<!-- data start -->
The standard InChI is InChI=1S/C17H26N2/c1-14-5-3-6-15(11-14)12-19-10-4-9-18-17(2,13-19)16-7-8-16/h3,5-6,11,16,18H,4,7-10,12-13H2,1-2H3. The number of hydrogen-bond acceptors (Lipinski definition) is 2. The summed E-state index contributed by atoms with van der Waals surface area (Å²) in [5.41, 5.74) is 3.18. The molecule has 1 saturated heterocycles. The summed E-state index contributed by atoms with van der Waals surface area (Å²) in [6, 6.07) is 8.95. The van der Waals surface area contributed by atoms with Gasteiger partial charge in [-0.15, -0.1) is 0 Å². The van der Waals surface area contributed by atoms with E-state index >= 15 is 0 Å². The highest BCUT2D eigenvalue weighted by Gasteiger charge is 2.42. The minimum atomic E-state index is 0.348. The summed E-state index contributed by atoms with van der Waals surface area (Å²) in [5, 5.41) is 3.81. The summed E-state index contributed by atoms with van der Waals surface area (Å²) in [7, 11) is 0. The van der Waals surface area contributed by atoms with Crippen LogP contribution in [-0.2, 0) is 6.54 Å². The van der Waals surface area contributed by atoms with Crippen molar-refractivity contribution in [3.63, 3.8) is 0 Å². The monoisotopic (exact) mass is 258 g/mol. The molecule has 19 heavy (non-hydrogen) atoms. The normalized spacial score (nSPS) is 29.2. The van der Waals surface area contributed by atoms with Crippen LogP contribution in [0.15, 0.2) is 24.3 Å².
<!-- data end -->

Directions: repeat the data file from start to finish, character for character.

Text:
The standard InChI is InChI=1S/C17H26N2/c1-14-5-3-6-15(11-14)12-19-10-4-9-18-17(2,13-19)16-7-8-16/h3,5-6,11,16,18H,4,7-10,12-13H2,1-2H3. The number of hydrogen-bond acceptors (Lipinski definition) is 2. The summed E-state index contributed by atoms with van der Waals surface area (Å²) in [5.41, 5.74) is 3.18. The molecule has 1 saturated heterocycles. The summed E-state index contributed by atoms with van der Waals surface area (Å²) in [6, 6.07) is 8.95. The van der Waals surface area contributed by atoms with Gasteiger partial charge in [-0.15, -0.1) is 0 Å². The van der Waals surface area contributed by atoms with E-state index >= 15 is 0 Å². The highest BCUT2D eigenvalue weighted by Gasteiger charge is 2.42. The minimum atomic E-state index is 0.348. The summed E-state index contributed by atoms with van der Waals surface area (Å²) in [5, 5.41) is 3.81. The summed E-state index contributed by atoms with van der Waals surface area (Å²) in [7, 11) is 0. The van der Waals surface area contributed by atoms with Crippen LogP contribution in [-0.2, 0) is 6.54 Å². The van der Waals surface area contributed by atoms with Crippen molar-refractivity contribution in [3.63, 3.8) is 0 Å². The monoisotopic (exact) mass is 258 g/mol. The molecule has 19 heavy (non-hydrogen) atoms. The normalized spacial score (nSPS) is 29.2. The van der Waals surface area contributed by atoms with Crippen LogP contribution in [0.15, 0.2) is 24.3 Å².